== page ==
Kesitas, which operates out of an Airstream trailer-turned-food truck, offers hand-crafted Mexican desserts behind Folsom Field’s east stands. There, hazelnut ice cream ($8), Mexican coffee ($5), and horchata latte ($7) present unique dessert options.
Most notably, eight different beers are offered, including hometown favorite Buffalo Gold and four brews from local craft brewer Post Brewing Co. that include an English-style IPA, a pilsner, a mild American ale, and a mild ale (all of which are $7.25 per can). Beer sales and consumption are limited to areas adjacent to the stands.
Pepsi products are offered in both bottles and by fountain pour. Fans can purchase souvenir sodas for $7.25.
Very few college football venues offer beer, let alone a sampling of high-quality craft beers. These brews are a nod to the microbrewery scene that is thriving in Colorado and give out-of-towners the chance to taste some of the state’s best.
Folsom Field’s proximity to the nearby Flatirons creates a dramatic backdrop for those on the stadium’s east side. The stadium, as well as its expansions and renovations, have been built to match the large majority of buildings on the CU campus. Those buildings were built in the Tuscan Vernacular architectural style that features bricks, mortar, and masonry, aiming to replicate the feel of the Italian hill towns of Florence and Siena.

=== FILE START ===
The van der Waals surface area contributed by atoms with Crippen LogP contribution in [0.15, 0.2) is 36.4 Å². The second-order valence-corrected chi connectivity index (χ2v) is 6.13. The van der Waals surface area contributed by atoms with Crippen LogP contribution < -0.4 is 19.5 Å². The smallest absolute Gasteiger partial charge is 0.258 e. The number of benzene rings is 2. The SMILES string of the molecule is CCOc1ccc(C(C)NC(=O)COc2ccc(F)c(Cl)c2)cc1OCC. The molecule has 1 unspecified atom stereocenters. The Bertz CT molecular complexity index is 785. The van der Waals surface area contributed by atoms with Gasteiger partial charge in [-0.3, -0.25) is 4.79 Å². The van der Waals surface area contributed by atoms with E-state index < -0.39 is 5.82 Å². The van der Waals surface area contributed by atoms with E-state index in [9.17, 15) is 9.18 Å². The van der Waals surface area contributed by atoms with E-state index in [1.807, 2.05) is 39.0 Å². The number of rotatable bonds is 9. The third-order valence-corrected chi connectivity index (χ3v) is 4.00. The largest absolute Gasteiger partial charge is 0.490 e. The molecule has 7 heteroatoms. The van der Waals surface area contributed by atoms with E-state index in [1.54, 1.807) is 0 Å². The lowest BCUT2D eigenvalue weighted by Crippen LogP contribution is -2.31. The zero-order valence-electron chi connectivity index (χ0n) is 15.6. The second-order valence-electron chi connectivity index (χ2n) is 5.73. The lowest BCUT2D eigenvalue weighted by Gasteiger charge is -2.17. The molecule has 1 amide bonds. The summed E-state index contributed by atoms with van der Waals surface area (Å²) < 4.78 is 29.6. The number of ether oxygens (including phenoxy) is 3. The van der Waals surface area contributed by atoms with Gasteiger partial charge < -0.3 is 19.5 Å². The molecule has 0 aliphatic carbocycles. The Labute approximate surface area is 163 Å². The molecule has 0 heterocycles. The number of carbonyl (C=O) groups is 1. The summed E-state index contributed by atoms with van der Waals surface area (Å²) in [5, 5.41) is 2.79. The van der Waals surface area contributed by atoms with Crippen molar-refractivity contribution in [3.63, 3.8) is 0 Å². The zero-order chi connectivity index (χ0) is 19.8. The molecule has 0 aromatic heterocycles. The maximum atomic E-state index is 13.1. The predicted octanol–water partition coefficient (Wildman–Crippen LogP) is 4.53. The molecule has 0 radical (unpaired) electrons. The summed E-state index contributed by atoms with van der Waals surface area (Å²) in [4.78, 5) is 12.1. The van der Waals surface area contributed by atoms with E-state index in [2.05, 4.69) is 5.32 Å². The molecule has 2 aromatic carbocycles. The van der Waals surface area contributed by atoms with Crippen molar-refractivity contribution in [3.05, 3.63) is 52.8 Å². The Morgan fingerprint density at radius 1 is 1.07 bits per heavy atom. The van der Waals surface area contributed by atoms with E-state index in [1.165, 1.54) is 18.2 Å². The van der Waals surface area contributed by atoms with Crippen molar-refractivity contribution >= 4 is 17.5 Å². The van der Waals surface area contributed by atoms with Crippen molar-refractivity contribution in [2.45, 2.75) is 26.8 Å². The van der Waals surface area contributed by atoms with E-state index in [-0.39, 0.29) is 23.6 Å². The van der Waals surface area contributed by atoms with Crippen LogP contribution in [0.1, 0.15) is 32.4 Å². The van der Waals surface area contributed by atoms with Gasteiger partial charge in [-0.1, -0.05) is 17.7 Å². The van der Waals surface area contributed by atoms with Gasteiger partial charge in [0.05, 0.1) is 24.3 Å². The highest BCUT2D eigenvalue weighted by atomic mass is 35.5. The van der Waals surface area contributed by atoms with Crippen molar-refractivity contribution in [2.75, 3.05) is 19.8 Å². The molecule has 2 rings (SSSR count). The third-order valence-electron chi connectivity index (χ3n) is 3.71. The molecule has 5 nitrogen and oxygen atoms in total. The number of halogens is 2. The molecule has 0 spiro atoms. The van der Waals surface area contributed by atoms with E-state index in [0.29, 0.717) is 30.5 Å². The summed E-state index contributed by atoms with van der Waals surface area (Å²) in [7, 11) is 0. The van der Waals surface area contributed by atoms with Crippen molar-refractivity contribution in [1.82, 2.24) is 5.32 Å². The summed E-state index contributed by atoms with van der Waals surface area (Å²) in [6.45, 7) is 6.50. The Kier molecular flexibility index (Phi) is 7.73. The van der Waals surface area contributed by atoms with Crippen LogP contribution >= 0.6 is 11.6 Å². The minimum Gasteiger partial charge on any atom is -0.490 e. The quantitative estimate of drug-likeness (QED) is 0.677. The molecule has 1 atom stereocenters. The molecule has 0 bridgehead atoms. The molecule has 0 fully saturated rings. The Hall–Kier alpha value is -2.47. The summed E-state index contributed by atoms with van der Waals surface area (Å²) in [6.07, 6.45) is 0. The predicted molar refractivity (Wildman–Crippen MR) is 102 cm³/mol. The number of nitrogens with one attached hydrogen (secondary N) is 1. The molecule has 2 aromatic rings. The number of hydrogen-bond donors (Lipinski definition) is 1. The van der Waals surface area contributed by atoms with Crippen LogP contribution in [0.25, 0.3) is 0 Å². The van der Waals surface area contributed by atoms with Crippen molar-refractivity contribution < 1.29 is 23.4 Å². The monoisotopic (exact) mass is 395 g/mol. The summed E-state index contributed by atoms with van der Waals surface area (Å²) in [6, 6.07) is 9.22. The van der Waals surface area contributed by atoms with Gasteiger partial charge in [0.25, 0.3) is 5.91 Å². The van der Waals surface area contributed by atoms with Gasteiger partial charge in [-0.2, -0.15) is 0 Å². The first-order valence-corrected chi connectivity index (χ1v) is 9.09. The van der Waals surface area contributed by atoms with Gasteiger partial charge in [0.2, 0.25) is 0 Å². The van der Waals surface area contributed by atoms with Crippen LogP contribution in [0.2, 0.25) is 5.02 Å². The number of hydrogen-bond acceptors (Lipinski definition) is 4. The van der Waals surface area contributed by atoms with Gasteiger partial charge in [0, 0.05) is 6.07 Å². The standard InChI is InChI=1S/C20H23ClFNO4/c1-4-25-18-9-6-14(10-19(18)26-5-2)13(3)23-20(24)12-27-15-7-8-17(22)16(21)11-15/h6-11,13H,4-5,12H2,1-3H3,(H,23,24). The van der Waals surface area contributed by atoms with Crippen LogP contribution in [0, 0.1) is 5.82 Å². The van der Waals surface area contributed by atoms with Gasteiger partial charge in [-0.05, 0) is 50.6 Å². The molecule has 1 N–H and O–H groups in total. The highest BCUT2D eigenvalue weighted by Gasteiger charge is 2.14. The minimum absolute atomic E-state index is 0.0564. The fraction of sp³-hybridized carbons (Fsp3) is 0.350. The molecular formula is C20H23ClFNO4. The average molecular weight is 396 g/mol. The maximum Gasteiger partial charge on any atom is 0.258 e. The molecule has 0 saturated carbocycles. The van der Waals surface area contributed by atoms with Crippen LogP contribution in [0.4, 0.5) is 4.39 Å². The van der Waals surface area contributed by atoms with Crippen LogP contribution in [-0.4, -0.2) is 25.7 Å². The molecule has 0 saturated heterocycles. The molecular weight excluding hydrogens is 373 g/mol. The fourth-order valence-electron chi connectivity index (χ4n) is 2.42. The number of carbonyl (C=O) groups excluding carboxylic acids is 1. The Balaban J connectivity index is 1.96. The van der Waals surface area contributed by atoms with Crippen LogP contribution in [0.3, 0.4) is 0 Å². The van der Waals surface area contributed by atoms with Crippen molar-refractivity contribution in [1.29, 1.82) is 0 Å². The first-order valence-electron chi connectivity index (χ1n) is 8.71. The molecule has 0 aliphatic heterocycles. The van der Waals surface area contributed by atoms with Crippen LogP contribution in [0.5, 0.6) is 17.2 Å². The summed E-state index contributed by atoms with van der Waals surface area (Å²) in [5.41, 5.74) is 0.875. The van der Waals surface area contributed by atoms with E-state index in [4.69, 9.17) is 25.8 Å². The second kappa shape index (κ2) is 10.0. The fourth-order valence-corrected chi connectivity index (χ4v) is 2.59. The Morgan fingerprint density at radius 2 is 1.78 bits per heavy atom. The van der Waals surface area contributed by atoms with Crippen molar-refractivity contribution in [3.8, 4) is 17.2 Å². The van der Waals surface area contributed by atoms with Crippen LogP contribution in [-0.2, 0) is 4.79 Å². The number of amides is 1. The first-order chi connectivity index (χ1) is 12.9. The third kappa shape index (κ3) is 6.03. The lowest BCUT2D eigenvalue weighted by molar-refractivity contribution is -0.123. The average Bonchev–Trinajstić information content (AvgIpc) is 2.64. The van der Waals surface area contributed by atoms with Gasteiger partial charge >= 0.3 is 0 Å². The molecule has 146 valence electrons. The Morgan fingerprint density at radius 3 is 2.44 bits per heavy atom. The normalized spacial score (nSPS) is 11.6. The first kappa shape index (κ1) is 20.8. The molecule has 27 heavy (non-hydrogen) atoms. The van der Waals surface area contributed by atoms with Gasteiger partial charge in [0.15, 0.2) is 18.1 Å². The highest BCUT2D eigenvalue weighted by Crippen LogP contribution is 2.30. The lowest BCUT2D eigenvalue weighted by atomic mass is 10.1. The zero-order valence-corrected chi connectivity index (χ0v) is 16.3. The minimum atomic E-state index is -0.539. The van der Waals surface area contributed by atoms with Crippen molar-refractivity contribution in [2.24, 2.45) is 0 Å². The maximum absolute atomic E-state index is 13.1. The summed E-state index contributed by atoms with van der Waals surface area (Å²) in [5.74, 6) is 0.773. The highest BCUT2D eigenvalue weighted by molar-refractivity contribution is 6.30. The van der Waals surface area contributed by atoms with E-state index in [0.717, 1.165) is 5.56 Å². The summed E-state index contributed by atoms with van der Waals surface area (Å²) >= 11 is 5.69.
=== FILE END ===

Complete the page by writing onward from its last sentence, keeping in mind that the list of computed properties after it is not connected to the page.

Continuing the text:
Folsom Field’s sidelines are narrow, as the distance from the playing field to the first row of seats is close. Seats are thus generally near to the field with good sight lines of the action.
The Golden Buffalo Marching band performs for fans inside Balch Fieldhouse, adjacent to Folsom Field’s west stands, before each game. The stadium has two high-quality video screens at either end and sound quality from the PA system is crisp and clear.
Folsom Field’s east stands provide the best views of the Flatirons and great views of the action. Although a setting sun may pose a problem for fans in those seats for an early evening game, glare is a temporary inconvenience. Covered seating areas are mainly reserved for donors but Balch Fieldhouse, on the stadium’s west side, is open to fans seeking cover from the elements with big-screen TVs and concession stands.